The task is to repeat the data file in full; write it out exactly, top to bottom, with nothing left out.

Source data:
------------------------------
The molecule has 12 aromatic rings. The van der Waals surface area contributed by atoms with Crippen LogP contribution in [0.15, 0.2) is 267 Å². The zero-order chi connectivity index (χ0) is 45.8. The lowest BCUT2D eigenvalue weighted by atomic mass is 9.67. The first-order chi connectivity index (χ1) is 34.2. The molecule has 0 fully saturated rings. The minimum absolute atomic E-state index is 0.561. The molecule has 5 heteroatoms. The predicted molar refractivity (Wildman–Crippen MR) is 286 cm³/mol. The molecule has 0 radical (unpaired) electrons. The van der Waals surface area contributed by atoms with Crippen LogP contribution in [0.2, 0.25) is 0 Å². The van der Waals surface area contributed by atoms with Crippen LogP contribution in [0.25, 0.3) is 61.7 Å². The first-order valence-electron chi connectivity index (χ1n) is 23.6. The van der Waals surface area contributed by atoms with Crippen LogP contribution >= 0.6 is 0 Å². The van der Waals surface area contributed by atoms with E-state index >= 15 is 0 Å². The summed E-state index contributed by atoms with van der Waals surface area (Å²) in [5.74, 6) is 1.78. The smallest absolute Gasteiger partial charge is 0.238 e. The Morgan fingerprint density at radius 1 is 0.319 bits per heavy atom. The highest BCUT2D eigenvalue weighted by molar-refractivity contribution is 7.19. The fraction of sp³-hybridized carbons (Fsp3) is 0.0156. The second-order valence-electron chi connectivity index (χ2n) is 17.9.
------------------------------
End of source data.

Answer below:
The molecule has 12 aromatic rings. The van der Waals surface area contributed by atoms with Crippen LogP contribution in [0.15, 0.2) is 267 Å². The zero-order chi connectivity index (χ0) is 45.8. The lowest BCUT2D eigenvalue weighted by atomic mass is 9.67. The first-order chi connectivity index (χ1) is 34.2. The molecule has 0 fully saturated rings. The minimum absolute atomic E-state index is 0.561. The molecule has 5 heteroatoms. The predicted molar refractivity (Wildman–Crippen MR) is 286 cm³/mol. The molecule has 0 radical (unpaired) electrons. The van der Waals surface area contributed by atoms with Crippen LogP contribution in [0.2, 0.25) is 0 Å². The van der Waals surface area contributed by atoms with Crippen LogP contribution in [0.25, 0.3) is 61.7 Å². The first-order valence-electron chi connectivity index (χ1n) is 23.6. The van der Waals surface area contributed by atoms with Crippen LogP contribution >= 0.6 is 0 Å². The van der Waals surface area contributed by atoms with E-state index >= 15 is 0 Å². The summed E-state index contributed by atoms with van der Waals surface area (Å²) in [5.74, 6) is 1.78. The smallest absolute Gasteiger partial charge is 0.238 e. The Morgan fingerprint density at radius 1 is 0.319 bits per heavy atom. The highest BCUT2D eigenvalue weighted by molar-refractivity contribution is 7.19. The fraction of sp³-hybridized carbons (Fsp3) is 0.0156. The second-order valence-electron chi connectivity index (χ2n) is 17.9.